The 38-year-old had enjoyed a wonderful career playing for Hamburg, Bayer Leverkusen and Bayern Munich. He was involved in three Champions League finals. And lost all three.
First, when his Leverkusen side reached the 2002 final against Real Madrid, a game remembered for Zinedine Zidane’s perfect volley - but by not Butt.
"We were 2-1 down and I headed wide of the post in the final minutes," he says. Not for the first time, Butt’s name would have been on the scoresheet. He scored 32 penalties, including three against Juventus in the Champions League – for three different clubs.
The penalty-taking goalkeeper became famous in Germany, but, unlike in his homeland, Butt is not a household name in Britain. The now retired keeper who was also capped four times for his country would take "wonderful" family holidays to Scotland, where he went unrecognised, which is exactly how he likes it.
He joined Bayern Munich at 34 and played in another Champions League final, the 2010 defeat to Jose Mourinho’s Internazionale in Madrid.
Then he quit football, walked away from all the privileges afforded to Bayern Munich players in Bavaria, and took a job in a family company which provides lift solutions.
"It’s the real world," he says. "I loved my football career, but now I want to start a new life."
He still lives in Munich with his wife and three children, in a beautiful house he built himself. The house is close to the site of the Munich air disaster.
"The place where the aeroplane crashed is about ten minutes from where we live," Butt explains. "The older people in Munich know the story, not so much the younger people."
Butt’s last European game was against Manchester City, when he was captain of Bayern Munich. He was on the bench last May when Chelsea won the Champions League in Munich. He shakes his head when that is mentioned.
He’s not going to Wembley this Saturday, but holding a BBQ at home for friends and family.
"I can’t wait to watch the game (between his old team-mates and Borussia Dortmund), but I’m most looking forward to watching it from home. I’ve seen enough stadiums for one lifetime and done enough travelling around for football, though I’ve promised my son that I will take him to Old Trafford to see a game and show him where I played."
Butt is still close to many of his former Bayern team-mates.
"They’re a better team than a year ago," he says. "They bought very well last summer when they signed Javi Martinez."
"You may be used to big transfer fees like that in England, but we’re not in Germany," Butt explains. "And it was not like Bayern were signing Messi or Iniesta. Not many people had heard of him."
Martinez, a defensive midfielder, took time to settle.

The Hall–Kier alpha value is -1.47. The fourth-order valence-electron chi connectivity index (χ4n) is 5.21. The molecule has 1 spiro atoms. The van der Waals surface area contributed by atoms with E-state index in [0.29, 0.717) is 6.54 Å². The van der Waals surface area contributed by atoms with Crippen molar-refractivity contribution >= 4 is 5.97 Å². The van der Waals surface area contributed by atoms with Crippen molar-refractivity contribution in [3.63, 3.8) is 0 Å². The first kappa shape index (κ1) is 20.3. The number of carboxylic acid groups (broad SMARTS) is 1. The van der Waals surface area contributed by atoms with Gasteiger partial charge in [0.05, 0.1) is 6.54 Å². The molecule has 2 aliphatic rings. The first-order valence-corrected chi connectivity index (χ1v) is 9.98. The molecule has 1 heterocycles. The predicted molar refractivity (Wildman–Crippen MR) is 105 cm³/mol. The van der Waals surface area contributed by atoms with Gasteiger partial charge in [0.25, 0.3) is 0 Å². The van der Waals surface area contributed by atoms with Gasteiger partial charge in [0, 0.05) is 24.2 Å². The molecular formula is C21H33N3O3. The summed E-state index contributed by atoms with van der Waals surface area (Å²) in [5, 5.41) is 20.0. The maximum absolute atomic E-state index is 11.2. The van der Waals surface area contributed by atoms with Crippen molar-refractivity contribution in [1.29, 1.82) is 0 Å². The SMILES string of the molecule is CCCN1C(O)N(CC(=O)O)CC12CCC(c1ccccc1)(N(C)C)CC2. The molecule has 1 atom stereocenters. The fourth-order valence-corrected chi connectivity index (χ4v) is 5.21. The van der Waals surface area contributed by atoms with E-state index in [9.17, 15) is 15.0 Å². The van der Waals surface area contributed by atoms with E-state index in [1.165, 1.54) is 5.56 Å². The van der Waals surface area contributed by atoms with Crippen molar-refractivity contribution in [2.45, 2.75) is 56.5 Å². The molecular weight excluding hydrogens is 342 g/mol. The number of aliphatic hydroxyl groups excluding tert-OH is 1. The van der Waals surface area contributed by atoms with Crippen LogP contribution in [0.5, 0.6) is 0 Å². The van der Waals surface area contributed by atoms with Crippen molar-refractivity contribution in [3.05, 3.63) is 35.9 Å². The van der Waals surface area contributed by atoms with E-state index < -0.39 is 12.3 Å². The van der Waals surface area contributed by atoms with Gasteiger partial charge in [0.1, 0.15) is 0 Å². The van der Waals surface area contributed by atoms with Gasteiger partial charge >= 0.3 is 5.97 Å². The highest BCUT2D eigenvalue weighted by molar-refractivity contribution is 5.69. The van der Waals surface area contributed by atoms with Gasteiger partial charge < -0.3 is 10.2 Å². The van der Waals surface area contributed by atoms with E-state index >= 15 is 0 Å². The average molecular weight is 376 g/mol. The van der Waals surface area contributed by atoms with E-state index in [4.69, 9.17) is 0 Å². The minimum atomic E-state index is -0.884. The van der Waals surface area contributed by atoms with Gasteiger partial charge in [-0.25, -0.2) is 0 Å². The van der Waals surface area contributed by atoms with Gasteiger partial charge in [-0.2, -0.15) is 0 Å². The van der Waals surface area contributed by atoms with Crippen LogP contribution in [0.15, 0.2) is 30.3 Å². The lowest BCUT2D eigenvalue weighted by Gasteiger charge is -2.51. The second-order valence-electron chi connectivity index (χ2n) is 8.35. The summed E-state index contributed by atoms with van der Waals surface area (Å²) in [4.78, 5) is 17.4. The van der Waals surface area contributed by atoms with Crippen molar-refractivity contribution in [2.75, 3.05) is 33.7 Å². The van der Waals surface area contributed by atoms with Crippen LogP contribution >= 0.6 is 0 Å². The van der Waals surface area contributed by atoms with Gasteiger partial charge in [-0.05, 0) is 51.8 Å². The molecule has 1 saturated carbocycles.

"He wasn’t used to the more physical demands of the Bundesliga compared to Spain and took a few months to get used to it, but when he did he was fine."
Martinez was only 23, yet already experienced.
He’d broken into Athletic’s first team aged just 18 after signing from Osasuna, the team from Pamplona, close to where he grew up.
Pamplona produces footballers: Arsenal full-back Nacho Monreal was also raised in the city famous for the annual running of the bulls, as was Chelsea’s Cesar Azpilicueta - two Premier League rivals with full-backs from the same place.
Martinez had been part of the Spain squad which won the World Cup and played alongside Juan Mata in the under-21 European championships in 2011. None of the success went to his head, the huge transfer fee didn’t affect him and Butt praises his low profile, yet vital influence.
"He’s not a player who plays for the fans like Franck Ribery or Arjen Robben. He’s in the background compared to those players, yet he’s probably the most important Bayern Munich player.
"You don’t even see him on the ball so much, but he’s very intelligent strategically. He reads the game very well and closes the space between the attack and defence, giving a balance to the team."
If there was a criticism of Bayern a year ago, it was that they made unforced defensive errors. They have been cut out, which is all down to Martinez, claims Butt. "His personality gives the other players confidence and his gives the team stability. He’s calm when he has the ball and he’s calm when attackers run at him. He was, in many ways, the perfect signing for Bayern Munich."
Butt’s estimation of the 24-year-old Spaniard couldn’t be higher.
"He is a player without a weakness," he says. ‘He’s even good in the air. I’ve spoken to people at Bayern about him. They’re very impressed by his professionalism. He’s not shy, but he’s quiet and keeps the right distance between himself and the fans. He doesn’t seek adulation and he’s integrated well.
"It’s not easy to learn German when you’re Spanish, but he’s done really well and his German is good for someone who has been here less than one year.
"If they win at Wembley, this will be Bayern’s greatest ever season," concludes Butt. "They’ve had an incredible year and Javi Martinez has played a bigger part in that than anyone has noticed."
And Butt will be cheering them on as loudly as anyone over a rostbratwurst and a beer.
Andy Mitten - @andymitten